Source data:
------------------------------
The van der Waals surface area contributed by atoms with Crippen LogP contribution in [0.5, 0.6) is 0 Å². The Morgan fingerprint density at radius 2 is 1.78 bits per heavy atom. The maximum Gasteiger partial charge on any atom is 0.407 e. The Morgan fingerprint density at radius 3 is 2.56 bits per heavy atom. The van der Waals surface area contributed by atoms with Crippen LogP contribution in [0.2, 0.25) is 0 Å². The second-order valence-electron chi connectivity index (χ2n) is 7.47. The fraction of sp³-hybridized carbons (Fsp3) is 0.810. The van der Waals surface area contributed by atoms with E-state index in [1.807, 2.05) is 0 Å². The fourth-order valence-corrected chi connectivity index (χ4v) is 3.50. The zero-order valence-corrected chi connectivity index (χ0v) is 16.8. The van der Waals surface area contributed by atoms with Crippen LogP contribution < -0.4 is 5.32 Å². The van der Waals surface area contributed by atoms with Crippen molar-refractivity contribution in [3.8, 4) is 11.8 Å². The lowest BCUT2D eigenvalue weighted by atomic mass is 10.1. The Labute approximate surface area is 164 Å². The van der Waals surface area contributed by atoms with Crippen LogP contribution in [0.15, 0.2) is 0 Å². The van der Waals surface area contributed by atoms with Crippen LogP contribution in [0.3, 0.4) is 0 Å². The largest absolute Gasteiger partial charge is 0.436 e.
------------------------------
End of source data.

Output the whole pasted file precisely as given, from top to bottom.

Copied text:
The van der Waals surface area contributed by atoms with Crippen LogP contribution in [0.5, 0.6) is 0 Å². The Morgan fingerprint density at radius 2 is 1.78 bits per heavy atom. The maximum Gasteiger partial charge on any atom is 0.407 e. The Morgan fingerprint density at radius 3 is 2.56 bits per heavy atom. The van der Waals surface area contributed by atoms with Crippen LogP contribution in [0.2, 0.25) is 0 Å². The second-order valence-electron chi connectivity index (χ2n) is 7.47. The fraction of sp³-hybridized carbons (Fsp3) is 0.810. The van der Waals surface area contributed by atoms with E-state index in [1.807, 2.05) is 0 Å². The fourth-order valence-corrected chi connectivity index (χ4v) is 3.50. The zero-order valence-corrected chi connectivity index (χ0v) is 16.8. The van der Waals surface area contributed by atoms with Crippen LogP contribution < -0.4 is 5.32 Å². The van der Waals surface area contributed by atoms with Crippen molar-refractivity contribution in [3.8, 4) is 11.8 Å². The lowest BCUT2D eigenvalue weighted by atomic mass is 10.1. The Labute approximate surface area is 164 Å². The van der Waals surface area contributed by atoms with Crippen LogP contribution in [0.15, 0.2) is 0 Å². The van der Waals surface area contributed by atoms with Crippen LogP contribution in [0.3, 0.4) is 0 Å². The largest absolute Gasteiger partial charge is 0.436 e.